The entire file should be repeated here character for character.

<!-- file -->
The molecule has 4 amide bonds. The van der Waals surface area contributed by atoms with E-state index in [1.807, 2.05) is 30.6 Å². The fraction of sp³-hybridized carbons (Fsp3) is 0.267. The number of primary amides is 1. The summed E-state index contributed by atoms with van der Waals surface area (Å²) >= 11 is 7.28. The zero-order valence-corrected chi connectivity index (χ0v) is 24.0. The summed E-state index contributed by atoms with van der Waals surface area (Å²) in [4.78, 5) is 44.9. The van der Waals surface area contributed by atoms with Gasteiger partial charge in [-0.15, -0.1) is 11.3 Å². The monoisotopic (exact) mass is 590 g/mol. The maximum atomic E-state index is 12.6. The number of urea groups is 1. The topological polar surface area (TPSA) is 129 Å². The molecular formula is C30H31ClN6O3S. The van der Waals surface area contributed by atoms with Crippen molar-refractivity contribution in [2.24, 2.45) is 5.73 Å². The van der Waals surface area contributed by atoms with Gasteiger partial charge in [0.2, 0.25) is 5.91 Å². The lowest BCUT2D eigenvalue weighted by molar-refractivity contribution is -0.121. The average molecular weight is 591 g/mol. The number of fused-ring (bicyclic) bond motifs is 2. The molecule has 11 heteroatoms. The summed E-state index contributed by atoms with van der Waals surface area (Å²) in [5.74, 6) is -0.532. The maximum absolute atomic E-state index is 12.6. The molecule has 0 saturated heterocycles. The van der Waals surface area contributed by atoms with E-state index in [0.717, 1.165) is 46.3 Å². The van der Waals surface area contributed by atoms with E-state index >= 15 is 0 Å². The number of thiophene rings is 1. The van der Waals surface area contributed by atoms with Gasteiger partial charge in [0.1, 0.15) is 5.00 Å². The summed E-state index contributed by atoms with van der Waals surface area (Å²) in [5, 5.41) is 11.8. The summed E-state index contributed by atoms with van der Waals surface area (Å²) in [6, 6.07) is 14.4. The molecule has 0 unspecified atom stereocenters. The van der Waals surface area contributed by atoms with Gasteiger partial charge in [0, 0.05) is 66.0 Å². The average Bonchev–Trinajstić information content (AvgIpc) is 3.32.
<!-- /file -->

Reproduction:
The molecule has 4 amide bonds. The van der Waals surface area contributed by atoms with E-state index in [1.807, 2.05) is 30.6 Å². The fraction of sp³-hybridized carbons (Fsp3) is 0.267. The number of primary amides is 1. The summed E-state index contributed by atoms with van der Waals surface area (Å²) >= 11 is 7.28. The zero-order valence-corrected chi connectivity index (χ0v) is 24.0. The summed E-state index contributed by atoms with van der Waals surface area (Å²) in [4.78, 5) is 44.9. The van der Waals surface area contributed by atoms with Gasteiger partial charge in [-0.15, -0.1) is 11.3 Å². The monoisotopic (exact) mass is 590 g/mol. The maximum atomic E-state index is 12.6. The number of urea groups is 1. The topological polar surface area (TPSA) is 129 Å². The molecular formula is C30H31ClN6O3S. The van der Waals surface area contributed by atoms with Crippen molar-refractivity contribution in [2.24, 2.45) is 5.73 Å². The van der Waals surface area contributed by atoms with Gasteiger partial charge in [0.2, 0.25) is 5.91 Å². The lowest BCUT2D eigenvalue weighted by molar-refractivity contribution is -0.121. The average molecular weight is 591 g/mol. The number of fused-ring (bicyclic) bond motifs is 2. The molecule has 11 heteroatoms. The summed E-state index contributed by atoms with van der Waals surface area (Å²) in [5.74, 6) is -0.532. The maximum absolute atomic E-state index is 12.6. The molecule has 0 saturated heterocycles. The van der Waals surface area contributed by atoms with E-state index in [0.717, 1.165) is 46.3 Å². The van der Waals surface area contributed by atoms with E-state index >= 15 is 0 Å². The number of thiophene rings is 1. The van der Waals surface area contributed by atoms with Gasteiger partial charge in [0.1, 0.15) is 5.00 Å². The summed E-state index contributed by atoms with van der Waals surface area (Å²) in [5, 5.41) is 11.8. The summed E-state index contributed by atoms with van der Waals surface area (Å²) in [6, 6.07) is 14.4. The molecule has 0 unspecified atom stereocenters. The van der Waals surface area contributed by atoms with Gasteiger partial charge in [0, 0.05) is 66.0 Å². The average Bonchev–Trinajstić information content (AvgIpc) is 3.32.